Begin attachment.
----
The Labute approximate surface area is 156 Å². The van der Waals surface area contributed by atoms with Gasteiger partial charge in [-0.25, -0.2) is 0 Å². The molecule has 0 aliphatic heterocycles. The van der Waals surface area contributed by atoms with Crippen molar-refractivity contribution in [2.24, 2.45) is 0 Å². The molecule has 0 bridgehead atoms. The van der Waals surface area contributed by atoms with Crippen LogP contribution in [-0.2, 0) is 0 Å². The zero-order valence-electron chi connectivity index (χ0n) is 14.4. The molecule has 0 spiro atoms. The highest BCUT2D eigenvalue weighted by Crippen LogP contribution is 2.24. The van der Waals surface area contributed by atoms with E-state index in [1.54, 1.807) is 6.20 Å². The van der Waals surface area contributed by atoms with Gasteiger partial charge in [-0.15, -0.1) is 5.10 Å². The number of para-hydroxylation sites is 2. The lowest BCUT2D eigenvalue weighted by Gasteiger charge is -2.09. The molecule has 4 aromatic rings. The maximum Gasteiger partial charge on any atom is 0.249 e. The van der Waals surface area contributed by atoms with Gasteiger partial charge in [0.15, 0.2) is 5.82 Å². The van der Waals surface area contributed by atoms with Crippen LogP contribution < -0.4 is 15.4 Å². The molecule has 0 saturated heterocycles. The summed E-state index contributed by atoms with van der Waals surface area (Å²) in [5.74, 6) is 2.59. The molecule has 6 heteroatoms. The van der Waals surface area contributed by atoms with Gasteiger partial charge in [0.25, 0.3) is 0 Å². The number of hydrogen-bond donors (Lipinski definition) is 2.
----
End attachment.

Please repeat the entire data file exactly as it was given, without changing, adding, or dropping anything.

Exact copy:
The Labute approximate surface area is 156 Å². The van der Waals surface area contributed by atoms with Gasteiger partial charge in [-0.25, -0.2) is 0 Å². The molecule has 0 aliphatic heterocycles. The van der Waals surface area contributed by atoms with Crippen molar-refractivity contribution in [2.24, 2.45) is 0 Å². The molecule has 0 bridgehead atoms. The van der Waals surface area contributed by atoms with Crippen LogP contribution in [-0.2, 0) is 0 Å². The zero-order valence-electron chi connectivity index (χ0n) is 14.4. The molecule has 0 spiro atoms. The highest BCUT2D eigenvalue weighted by Crippen LogP contribution is 2.24. The van der Waals surface area contributed by atoms with E-state index in [1.54, 1.807) is 6.20 Å². The van der Waals surface area contributed by atoms with Gasteiger partial charge in [-0.15, -0.1) is 5.10 Å². The number of para-hydroxylation sites is 2. The lowest BCUT2D eigenvalue weighted by Gasteiger charge is -2.09. The molecule has 4 aromatic rings. The maximum Gasteiger partial charge on any atom is 0.249 e. The van der Waals surface area contributed by atoms with Gasteiger partial charge in [0.15, 0.2) is 5.82 Å². The van der Waals surface area contributed by atoms with Crippen LogP contribution < -0.4 is 15.4 Å². The molecule has 0 saturated heterocycles. The summed E-state index contributed by atoms with van der Waals surface area (Å²) in [5.74, 6) is 2.59. The molecule has 6 heteroatoms. The van der Waals surface area contributed by atoms with Gasteiger partial charge in [0.25, 0.3) is 0 Å². The number of hydrogen-bond donors (Lipinski definition) is 2.